Article by Jane Tweedy, Business Advisor, Western Sydney Business Centre


The old saying goes: ‘the only things certain in life are death and taxes’ – pretty morbid I know! However, there is another certainty – change is inevitable. I’m a lucky one, as my personality type loves and embraces change, and I see it as providing amazing opportunities. I’m also fully aware this is not the case for everyone. If we recognise change is inevitable, we can proactively rather than reactively deal with it in our lives and business.


The forms change takes

Change occurs in our lives constantly. Every day we grow older and hopefully wiser. However the evolution can mean our bodies don’t physically respond as they used to. It can take longer to bounce back, and our tolerance to stress can reduce. These sort of changes tend to creep up on us gradually, and we often don’t notice until our body reacts with an ailment or condition we’ve never experienced before.


Change in our business can also be gradual, with changes that seemingly creep up on us, but were happening all along. For instance, our premises and equipment suffer wear and tear, and our computers become obsolete. However what causes the most stress, are sudden changes out of the blue – the chain that decides overnight not to stock your line anymore, the supplier who cuts you off as they’ve changed their strategy or even go out of business, or even, sudden unexpected (but let’s be honest, often overdue) changes to the regulations surrounding your industry.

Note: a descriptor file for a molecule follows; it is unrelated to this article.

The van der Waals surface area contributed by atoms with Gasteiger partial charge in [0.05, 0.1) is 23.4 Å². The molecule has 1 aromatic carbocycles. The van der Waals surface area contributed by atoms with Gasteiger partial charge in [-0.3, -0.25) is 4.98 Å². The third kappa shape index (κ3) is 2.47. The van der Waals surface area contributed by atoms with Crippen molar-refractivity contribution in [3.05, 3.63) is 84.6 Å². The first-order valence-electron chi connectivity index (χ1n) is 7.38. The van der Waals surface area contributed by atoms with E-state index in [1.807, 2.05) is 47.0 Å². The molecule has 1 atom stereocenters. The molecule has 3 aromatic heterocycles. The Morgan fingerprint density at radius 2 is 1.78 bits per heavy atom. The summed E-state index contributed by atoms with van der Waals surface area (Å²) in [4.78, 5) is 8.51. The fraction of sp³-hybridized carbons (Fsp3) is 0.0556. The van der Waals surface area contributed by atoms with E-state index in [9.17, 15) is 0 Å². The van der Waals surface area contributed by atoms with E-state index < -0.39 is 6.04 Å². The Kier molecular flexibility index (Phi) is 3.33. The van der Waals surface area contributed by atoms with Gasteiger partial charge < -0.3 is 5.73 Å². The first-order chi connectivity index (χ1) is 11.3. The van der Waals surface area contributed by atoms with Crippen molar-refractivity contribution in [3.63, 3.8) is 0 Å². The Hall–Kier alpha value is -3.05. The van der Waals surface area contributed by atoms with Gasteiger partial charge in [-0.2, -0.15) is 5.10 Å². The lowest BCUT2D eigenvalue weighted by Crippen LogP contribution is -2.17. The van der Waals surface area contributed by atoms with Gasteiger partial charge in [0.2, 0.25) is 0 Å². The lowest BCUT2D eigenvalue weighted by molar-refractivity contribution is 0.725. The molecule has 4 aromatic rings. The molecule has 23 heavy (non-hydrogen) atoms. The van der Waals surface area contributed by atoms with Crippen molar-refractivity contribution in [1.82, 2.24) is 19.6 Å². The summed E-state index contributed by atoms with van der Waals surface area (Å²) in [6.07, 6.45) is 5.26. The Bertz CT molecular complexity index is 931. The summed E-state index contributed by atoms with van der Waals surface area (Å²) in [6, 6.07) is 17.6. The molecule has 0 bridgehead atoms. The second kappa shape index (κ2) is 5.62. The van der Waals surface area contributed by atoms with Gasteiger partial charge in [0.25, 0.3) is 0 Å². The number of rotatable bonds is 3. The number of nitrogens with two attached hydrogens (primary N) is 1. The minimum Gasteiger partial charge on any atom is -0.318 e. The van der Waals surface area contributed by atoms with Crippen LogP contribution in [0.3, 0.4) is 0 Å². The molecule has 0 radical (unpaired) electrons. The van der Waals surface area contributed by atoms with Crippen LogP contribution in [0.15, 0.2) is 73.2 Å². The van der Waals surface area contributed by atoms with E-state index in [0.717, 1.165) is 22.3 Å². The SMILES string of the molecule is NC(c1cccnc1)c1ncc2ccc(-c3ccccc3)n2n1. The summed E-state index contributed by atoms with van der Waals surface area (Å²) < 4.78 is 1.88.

Planning ahead and risk management

Rather than put our heads in the sand, we can plan ahead, after all we know change is certain. One way is to conduct a quarterly SWOT Analysis (Strengths, Weaknesses, Opportunities and Threats) on our business. Look at changes happening around you and adapt as required. Be careful of mislabelling as a threat an opportunity. A prime example of this was Kodak. Did you know one of their employees actually invented the digital camera? Instead of treating it as the massive opportunity it became, they saw it as a threat to their strong film business and shelved it. Kodak actually still exists but as a very small print and paper business rather than the powerhouse it once was.


Once we’ve identified opportunities we can act on those with the highest priority and the most promise. With threats, we need to assess whether each of those has a high, medium or low risk of occurring (likelihood), and the impact should it occur (loss in dollars, damaged reputation etc). Those with high impact and high likelihood must be either eliminated or mitigated to prevent/reduce occurrence, or look to turn that threat into an opportunity.



I hear the argument that if I train my people up they’re just going to leave me. So is the answer to sit with a workforce of dinosaurs? Of course not! Part of the growth and retention of your team needs to be upskilling them. Training yourself and any team therefore becomes a vital part of coping proactively with change. We offer training workshops in some areas to keep you up with changes, especially in the digital marketing space.


Need help?

Need help completing your SWOT analysis, risk assessment or identifying what changes may be inevitable in your industry? Please make an appointment to see one of our business advisors for up to four hours at no cost with no catches! Book now!